Nuclear Resonance Transmission Analysis Using a Vehicle-Portable Source
Christopher Cooper | 21-FS-020
New techniques will be needed to safeguard next-generation nuclear fuels for International Atomic Energy Agency (IAEA) treaty compliance, such as thorium-based fuels. Some problems include 1) new fuel isotopes exist without adequate cross-sections and standards (233U); 2) some next-generation spent fuel has ~ 1000x more gamma radiation (due to 232U), overwhelming current assay methods; and 3) next-generation fuel geometries (molten salt, pebbles) lack IAEA standards.
We proposed using a dense plasma focus (DPF) with an active neutron interrogation method—neutron resonance transmission analysis (NRTA)—to assay and safeguard fuel. These solve the above solutions because 1) neutron nuclear cross-sections already exist and can positively identify all new isotopes; 2) neutron detectors have low gamma-ray sensitivity and using a bright active neutron-interrogation source will complete the assay in 200 microsecond acquisition, greatly reducing background contribution, enabling in situ assay of hot fuel; and 3) new geometries are compatible with NRTA measurements because they are local, line-integrated, quantitative measurements.
Additionally, a DPF is much cheaper and smaller than a large laser, accelerator, or photofission source, but produces a neutron pulse much faster than comparable handheld neutron sources.
To establish feasibility for making this measurement, we established a full Monte-Carlo nuclear particle (MCNP) model of the MegaJOuLe Neutron Imaging Radiography (MJOLNIR) DPF at B391 to test targets and optimize detector setup. We then built parts of this setup to test the detector response.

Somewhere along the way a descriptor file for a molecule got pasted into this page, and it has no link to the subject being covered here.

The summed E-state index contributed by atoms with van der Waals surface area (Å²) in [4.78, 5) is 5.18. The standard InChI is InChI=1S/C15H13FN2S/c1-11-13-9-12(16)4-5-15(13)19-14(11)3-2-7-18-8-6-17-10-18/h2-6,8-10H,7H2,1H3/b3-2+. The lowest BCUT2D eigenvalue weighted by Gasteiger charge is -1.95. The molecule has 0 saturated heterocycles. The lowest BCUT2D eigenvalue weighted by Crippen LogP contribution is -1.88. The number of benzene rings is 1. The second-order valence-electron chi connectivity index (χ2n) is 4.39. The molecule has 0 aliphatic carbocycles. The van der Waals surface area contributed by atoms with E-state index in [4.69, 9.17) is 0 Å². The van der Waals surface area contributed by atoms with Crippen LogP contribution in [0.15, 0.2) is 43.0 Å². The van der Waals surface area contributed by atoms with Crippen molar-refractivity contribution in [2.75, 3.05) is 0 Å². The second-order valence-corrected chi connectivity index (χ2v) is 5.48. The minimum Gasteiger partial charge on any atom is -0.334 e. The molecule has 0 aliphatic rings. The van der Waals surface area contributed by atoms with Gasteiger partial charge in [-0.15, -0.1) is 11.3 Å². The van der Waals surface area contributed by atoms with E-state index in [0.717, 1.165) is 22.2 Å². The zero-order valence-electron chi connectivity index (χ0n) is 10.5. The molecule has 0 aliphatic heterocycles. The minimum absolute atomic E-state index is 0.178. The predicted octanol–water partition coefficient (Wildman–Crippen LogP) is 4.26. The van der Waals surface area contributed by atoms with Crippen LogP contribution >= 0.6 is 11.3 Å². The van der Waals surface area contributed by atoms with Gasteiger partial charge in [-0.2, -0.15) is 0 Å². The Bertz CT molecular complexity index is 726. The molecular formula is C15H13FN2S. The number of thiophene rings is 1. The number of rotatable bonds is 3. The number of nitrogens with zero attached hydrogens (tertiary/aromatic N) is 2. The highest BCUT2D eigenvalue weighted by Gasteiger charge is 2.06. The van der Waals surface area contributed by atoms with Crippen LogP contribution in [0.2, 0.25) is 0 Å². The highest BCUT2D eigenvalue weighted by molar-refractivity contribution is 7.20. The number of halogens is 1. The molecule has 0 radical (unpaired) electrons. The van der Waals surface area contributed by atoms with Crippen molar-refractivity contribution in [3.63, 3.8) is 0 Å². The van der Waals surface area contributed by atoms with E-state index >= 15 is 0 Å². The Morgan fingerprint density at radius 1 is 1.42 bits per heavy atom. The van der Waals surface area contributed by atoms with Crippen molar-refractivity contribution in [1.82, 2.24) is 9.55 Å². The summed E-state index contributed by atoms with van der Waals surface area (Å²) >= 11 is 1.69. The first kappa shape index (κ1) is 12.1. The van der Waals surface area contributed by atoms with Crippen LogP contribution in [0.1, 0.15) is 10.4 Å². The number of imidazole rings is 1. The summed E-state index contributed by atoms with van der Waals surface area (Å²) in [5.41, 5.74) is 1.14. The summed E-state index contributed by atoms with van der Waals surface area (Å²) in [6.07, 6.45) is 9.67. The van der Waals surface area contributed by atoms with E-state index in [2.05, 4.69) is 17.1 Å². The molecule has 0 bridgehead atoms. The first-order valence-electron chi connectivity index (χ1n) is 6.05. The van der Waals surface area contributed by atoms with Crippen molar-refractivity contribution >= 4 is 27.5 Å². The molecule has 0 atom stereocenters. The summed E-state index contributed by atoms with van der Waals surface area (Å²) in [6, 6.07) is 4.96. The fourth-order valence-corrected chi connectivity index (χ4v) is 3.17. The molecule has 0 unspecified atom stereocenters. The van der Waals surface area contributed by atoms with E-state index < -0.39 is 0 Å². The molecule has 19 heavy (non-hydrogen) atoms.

Through a combination of MCNP simulations, prototype setups, and a few shots in a high-rad DPF environment, we have determined it is possible to use a DPF to make a quantitative NRTA measurement in a high-rad environment with a customized setup.
The major findings include using MCNP to find an optimal setup for the moderator (size, thickness, material), detector (distance, thickness, material), and shielding (size, thickness, type) to achieve a high signal/noise ratio for a high-rad environment. A prototype setup was built in the laboratory to test the construction method and materials with a blueprint for building a detector. Finally, we tested a few photomultiplier tube styles and scintillator types on MJOLNIR shots to determine the proper amplification gains and identify the need for time-gated detectors or saturation-proof detectors.
We designed a new technique and system with the potential to assay highly radioactive nuclear fuel for nuclear accountancy. With further testing and development, this setup could help support nuclear-safeguards missions by providing a way to quantitatively measure and track nuclear fuel throughout the cycle. A future system could advance nonproliferation, counterterrorism, counter-proliferation, and emergency-response capabilities across the entire threat spectrum.
This setup also establishes a new nuclear-assay capability at LLNL and the NNSA complex to measure isotopic content of unknown samples, which could serve missions in emergency response as well as nuclear forensics.